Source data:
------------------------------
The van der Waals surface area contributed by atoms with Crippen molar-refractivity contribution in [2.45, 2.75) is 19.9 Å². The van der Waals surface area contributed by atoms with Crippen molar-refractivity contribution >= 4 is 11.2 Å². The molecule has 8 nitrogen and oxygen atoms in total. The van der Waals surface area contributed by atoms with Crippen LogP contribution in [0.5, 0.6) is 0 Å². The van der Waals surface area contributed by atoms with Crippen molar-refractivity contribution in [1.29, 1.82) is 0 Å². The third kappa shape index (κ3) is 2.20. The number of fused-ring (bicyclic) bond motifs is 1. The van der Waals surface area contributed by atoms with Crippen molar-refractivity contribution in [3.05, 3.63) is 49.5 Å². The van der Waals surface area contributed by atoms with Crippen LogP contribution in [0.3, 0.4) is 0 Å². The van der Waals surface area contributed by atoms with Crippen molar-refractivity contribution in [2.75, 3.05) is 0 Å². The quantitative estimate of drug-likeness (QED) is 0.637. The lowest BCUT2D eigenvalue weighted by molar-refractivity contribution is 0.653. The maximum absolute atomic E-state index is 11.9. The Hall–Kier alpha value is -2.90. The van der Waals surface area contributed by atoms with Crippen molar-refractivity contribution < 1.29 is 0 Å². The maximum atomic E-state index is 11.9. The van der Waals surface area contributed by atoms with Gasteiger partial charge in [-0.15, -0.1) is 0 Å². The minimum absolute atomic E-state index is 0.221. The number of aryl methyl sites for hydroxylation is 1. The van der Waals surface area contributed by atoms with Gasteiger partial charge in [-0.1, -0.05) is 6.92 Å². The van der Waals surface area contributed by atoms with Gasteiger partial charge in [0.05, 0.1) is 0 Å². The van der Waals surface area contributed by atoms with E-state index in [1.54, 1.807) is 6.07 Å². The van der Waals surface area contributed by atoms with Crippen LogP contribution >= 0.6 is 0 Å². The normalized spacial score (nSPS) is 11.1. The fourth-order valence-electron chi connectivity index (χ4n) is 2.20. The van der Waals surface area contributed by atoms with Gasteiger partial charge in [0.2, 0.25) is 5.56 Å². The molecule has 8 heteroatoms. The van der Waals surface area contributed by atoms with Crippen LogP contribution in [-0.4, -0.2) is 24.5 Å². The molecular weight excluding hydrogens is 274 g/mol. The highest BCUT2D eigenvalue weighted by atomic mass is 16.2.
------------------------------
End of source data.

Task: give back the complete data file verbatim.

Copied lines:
The van der Waals surface area contributed by atoms with Crippen molar-refractivity contribution in [2.45, 2.75) is 19.9 Å². The van der Waals surface area contributed by atoms with Crippen molar-refractivity contribution >= 4 is 11.2 Å². The molecule has 8 nitrogen and oxygen atoms in total. The van der Waals surface area contributed by atoms with Crippen LogP contribution in [0.5, 0.6) is 0 Å². The van der Waals surface area contributed by atoms with Crippen molar-refractivity contribution in [1.29, 1.82) is 0 Å². The third kappa shape index (κ3) is 2.20. The number of fused-ring (bicyclic) bond motifs is 1. The van der Waals surface area contributed by atoms with Crippen molar-refractivity contribution in [3.05, 3.63) is 49.5 Å². The van der Waals surface area contributed by atoms with Crippen LogP contribution in [0.3, 0.4) is 0 Å². The van der Waals surface area contributed by atoms with Crippen molar-refractivity contribution in [2.75, 3.05) is 0 Å². The quantitative estimate of drug-likeness (QED) is 0.637. The lowest BCUT2D eigenvalue weighted by molar-refractivity contribution is 0.653. The maximum absolute atomic E-state index is 11.9. The Hall–Kier alpha value is -2.90. The van der Waals surface area contributed by atoms with Crippen molar-refractivity contribution < 1.29 is 0 Å². The maximum atomic E-state index is 11.9. The van der Waals surface area contributed by atoms with Gasteiger partial charge in [-0.15, -0.1) is 0 Å². The minimum absolute atomic E-state index is 0.221. The number of aryl methyl sites for hydroxylation is 1. The van der Waals surface area contributed by atoms with Gasteiger partial charge in [-0.1, -0.05) is 6.92 Å². The van der Waals surface area contributed by atoms with Gasteiger partial charge in [0.05, 0.1) is 0 Å². The van der Waals surface area contributed by atoms with E-state index in [1.54, 1.807) is 6.07 Å². The van der Waals surface area contributed by atoms with Crippen LogP contribution >= 0.6 is 0 Å². The normalized spacial score (nSPS) is 11.1. The fourth-order valence-electron chi connectivity index (χ4n) is 2.20. The van der Waals surface area contributed by atoms with Gasteiger partial charge in [0.2, 0.25) is 5.56 Å². The molecule has 8 heteroatoms. The van der Waals surface area contributed by atoms with Crippen LogP contribution in [-0.4, -0.2) is 24.5 Å². The molecular weight excluding hydrogens is 274 g/mol. The highest BCUT2D eigenvalue weighted by atomic mass is 16.2.